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    Quote Originally Posted by KeeFy View Post
    15-85 has it's pros and cons. 1/3 of a stop faster at the wide end and 1 stop slower at the long.

    Aperture transitions:
    5-17mm = f/3.5, 18-26mm = f/4.0, 27-37mm = f/4.5, 38-60mm = f/5.0 and from 61-85mm = f/5.6

    If you want an optically good lens but not fast for low light, then this is it. Frankly i wouldn't bother with the 17-40 unless going full frame. The 17-55 has it's disadvantages vs the 17-40 - build quality, weather sealing ( not big of a deal), weight/size and price.

    I'd go with the 17-55 over the 15-85 but that's just me. 55-85 = few steps. But the 15-17mm is a huge difference, and if you reckon you need that 2mm go for it. Thus the recommendation of 10-22 + 17-55 + 30 1.4. If you need a zoom 70-200 f4L IS. I highly recommend not skipping on IS for telephoto lenses. The 55-250 is optically excellent for the price as well, just note the vignetting wide open which can be corrected easily.
    when you talk about the 17-55 i"m assuming your talking about the EF-S 17-55MM f2.8 IS USM Lens if so, I don't think Im interested in it. the 2.8 aperture is the only real advantage about it, and I have to 50mm F:1.8 which considering it's size and weight is no haste at all to carry anywhere and every where. Whilst the lower focal range I find my self most often using for land scapes, sky line shots, and horizons, the lower aperture doesn't help much. Of course there will be time when the speed at low zooms will come in handy but I think it would be rare, and don't find it worth the extra price.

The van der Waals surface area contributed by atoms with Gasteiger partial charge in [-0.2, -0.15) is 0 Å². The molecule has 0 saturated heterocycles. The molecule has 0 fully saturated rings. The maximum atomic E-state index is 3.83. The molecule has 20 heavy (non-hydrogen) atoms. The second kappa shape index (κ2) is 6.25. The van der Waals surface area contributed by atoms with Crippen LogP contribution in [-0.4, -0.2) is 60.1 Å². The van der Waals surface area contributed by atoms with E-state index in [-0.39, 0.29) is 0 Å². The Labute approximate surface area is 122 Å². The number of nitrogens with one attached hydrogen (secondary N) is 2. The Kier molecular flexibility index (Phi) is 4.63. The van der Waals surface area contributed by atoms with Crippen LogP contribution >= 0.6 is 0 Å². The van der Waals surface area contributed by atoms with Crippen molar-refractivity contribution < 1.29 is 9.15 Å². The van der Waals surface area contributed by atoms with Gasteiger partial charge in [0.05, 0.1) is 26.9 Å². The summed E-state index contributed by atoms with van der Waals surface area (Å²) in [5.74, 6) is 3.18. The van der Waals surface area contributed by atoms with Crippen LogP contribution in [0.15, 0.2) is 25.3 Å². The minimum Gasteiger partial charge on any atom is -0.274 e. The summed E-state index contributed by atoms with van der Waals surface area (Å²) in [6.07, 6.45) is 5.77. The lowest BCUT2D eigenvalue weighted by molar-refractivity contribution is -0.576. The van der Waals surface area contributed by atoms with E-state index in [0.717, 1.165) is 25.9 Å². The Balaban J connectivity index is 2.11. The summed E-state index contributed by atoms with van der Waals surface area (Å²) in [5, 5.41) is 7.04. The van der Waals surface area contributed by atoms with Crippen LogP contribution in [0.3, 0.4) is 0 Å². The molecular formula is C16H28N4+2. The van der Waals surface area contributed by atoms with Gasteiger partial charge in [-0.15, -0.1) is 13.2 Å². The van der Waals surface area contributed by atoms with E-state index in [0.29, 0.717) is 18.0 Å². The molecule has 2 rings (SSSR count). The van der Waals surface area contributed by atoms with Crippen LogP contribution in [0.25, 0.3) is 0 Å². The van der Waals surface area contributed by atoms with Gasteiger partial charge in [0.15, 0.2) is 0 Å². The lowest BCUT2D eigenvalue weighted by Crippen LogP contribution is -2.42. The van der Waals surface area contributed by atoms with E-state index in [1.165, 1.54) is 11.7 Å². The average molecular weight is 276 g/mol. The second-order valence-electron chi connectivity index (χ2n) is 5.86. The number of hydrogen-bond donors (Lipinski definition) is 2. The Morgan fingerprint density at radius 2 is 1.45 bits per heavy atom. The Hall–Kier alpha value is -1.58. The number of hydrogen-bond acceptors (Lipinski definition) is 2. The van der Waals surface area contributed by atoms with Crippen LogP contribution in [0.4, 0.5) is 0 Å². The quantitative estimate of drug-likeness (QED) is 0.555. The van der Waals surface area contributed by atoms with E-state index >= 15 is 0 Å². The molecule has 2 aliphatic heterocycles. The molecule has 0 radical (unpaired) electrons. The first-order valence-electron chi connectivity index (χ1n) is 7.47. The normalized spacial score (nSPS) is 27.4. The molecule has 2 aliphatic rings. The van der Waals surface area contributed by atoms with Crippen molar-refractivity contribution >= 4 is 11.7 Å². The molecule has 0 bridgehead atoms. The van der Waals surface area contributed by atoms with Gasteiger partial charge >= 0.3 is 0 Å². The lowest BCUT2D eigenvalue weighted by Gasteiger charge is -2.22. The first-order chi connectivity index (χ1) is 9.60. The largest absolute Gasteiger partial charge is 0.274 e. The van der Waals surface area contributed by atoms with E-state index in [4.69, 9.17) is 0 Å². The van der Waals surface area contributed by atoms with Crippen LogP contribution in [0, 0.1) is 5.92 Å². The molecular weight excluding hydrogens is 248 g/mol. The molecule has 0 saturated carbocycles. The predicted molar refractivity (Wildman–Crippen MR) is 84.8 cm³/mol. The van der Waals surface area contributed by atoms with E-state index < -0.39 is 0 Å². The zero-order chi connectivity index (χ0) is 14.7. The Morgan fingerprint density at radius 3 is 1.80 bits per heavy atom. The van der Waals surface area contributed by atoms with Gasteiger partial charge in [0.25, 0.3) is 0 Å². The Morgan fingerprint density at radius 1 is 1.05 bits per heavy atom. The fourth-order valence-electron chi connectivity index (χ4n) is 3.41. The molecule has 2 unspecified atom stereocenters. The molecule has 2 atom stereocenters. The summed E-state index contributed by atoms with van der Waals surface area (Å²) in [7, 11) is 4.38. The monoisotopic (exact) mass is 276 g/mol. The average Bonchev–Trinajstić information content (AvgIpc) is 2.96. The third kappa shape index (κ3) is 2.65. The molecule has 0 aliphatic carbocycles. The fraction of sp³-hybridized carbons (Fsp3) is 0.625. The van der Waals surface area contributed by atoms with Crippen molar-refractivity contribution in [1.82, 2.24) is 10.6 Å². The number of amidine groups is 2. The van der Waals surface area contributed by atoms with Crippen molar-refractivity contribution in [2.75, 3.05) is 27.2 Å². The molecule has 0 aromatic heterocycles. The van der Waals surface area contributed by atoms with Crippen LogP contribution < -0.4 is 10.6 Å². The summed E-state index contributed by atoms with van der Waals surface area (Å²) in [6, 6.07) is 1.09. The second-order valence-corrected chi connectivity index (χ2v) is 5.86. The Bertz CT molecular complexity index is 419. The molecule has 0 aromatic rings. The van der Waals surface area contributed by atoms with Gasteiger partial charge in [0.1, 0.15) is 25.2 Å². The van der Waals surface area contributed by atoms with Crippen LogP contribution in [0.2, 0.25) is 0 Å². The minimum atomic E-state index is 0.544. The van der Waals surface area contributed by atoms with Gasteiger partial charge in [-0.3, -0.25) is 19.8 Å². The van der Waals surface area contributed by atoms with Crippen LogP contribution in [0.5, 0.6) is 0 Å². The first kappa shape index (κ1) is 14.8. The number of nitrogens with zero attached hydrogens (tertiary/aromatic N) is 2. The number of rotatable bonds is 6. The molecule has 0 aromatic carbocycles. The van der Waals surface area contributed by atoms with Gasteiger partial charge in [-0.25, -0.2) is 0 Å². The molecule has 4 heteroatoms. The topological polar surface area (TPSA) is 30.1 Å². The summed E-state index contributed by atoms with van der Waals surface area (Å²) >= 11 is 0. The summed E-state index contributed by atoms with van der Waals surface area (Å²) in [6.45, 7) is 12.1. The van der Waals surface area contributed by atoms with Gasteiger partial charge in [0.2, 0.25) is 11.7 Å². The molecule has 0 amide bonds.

but thanks for the suggestion.

    In regards to the telephoto lenses, I think the 70-200 F4L IS would be the first thing I would look to when upgrading the current telephoto, or the Sigma 20-400m F:4.5-5.6 DG OS HSM, but that's another story for another day

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    Well... the f2.8 is good for indoor photography + subject isolation, but it seems from what you said that you wouldn't do much of it. 50mm f1.8 is a great lens but when it comes to indoors, it can get a little cramped.

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    especially on a crop sensor, when it becomes an 80mm prime lens

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    Member KeeFy's Avatar
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    Quote Originally Posted by Cyza View Post
    especially on a crop sensor, when it becomes an 80mm prime lens
    Actually that's what i meant. 50mm on a ff is ok indoors, but on a crop it can get quite cramped. Thus the recommendation of the sigma 30 1.4 rather than a 50 1.8/1.4

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    I have read all the previous threads, together with your requirements, I can assure you I to went down this track and whilst I agree with various attributes of L series lens plus their valuable resale value, I have a 70=200 L produces everything one expects in a quality lens. However to answer your inquiry I decided to go with the 15-85, and I am not sorry, it is such a great allround lens and really is not that far behind the L in photo quality. The build quality is very good, I have used mine extensively on a 50D for about 15 months and still feels the same as when new. Worth thinking about.

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    Quote Originally Posted by gje38752 View Post
    I have read all the previous threads, together with your requirements, I can assure you I to went down this track and whilst I agree with various attributes of L series lens plus their valuable resale value, I have a 70=200 L produces everything one expects in a quality lens. However to answer your inquiry I decided to go with the 15-85, and I am not sorry, it is such a great allround lens and really is not that far behind the L in photo quality. The build quality is very good, I have used mine extensively on a 50D for about 15 months and still feels the same as when new. Worth thinking about.
    I disagree.

    The 15-85 matches L lenses in terms of IQ IMO. Not lagging behind. I used my friend's 15-85 and i was extremely impressed by the lens. There is a reason why it costs so much for an EF-S lens! All they need to do is make it f2.8 and it's a 100% winner! LoL. Still dreaming.